This year represented a “180-degree swing” for federal employees, said Federal News Radio senior correspondent Mike Causey.
Earlier in 2010, President Obama proposed a 1.4 percent pay raise for federal employees. By the end of this year, the president had proposed a two-year pay freeze, and the freeze is now included in the current spending measure moving through Congress.
The talk of downsizing government is also a sharp departure from announcements earlier this year to rely less on contractors and “bring those job back in,” Causey said.
“Instead of hiring, [now] you have talk of furloughs and freezes,” he said.
The public anger toward feds gained steam after a USA Today article in August that claimed feds made double their private sector counterparts. The report was called “unfair” by OPM Director John Berry. But the debate over federal pay continued into the midterm elections.
In comparison, 2009 was probably one of the best years for federal employees on Capitol Hill, Causey said. Feds received a 3 percent pay raise, 401(k) enhancements and improvements to make it easier to retire and come back to government after retirement, Causey said.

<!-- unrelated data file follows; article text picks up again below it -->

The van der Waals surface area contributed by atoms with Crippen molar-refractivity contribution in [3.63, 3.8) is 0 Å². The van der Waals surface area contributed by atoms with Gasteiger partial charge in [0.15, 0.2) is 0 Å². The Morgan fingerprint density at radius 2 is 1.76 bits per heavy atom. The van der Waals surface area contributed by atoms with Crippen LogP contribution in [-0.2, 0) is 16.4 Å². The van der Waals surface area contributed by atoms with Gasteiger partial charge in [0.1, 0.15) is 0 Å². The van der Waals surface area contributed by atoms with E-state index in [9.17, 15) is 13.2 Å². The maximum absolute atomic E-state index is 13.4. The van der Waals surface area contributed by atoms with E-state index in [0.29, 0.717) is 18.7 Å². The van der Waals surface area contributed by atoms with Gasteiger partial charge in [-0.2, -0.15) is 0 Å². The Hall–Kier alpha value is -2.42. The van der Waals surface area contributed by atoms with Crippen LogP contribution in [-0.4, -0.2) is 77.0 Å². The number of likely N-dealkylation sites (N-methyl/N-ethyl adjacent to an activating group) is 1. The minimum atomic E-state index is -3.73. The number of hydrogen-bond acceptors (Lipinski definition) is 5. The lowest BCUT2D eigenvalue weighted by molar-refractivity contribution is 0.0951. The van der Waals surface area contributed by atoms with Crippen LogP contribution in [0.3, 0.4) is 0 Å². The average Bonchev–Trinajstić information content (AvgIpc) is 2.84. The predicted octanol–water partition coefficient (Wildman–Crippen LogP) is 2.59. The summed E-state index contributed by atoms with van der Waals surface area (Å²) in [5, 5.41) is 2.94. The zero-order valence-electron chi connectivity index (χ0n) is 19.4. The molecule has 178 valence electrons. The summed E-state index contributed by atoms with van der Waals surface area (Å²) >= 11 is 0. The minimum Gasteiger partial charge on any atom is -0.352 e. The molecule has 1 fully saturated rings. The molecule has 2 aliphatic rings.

However, in 2010, “Mercury and Venus all aligned in the wrong way for federal workers,” Causey said.
Causey added despite the looming pay freeze, federal employees are still eligible for in-grade pay raises. And in general, feds feel lucky to have jobs, he said.
“It could’ve been much worse,” Causey said.
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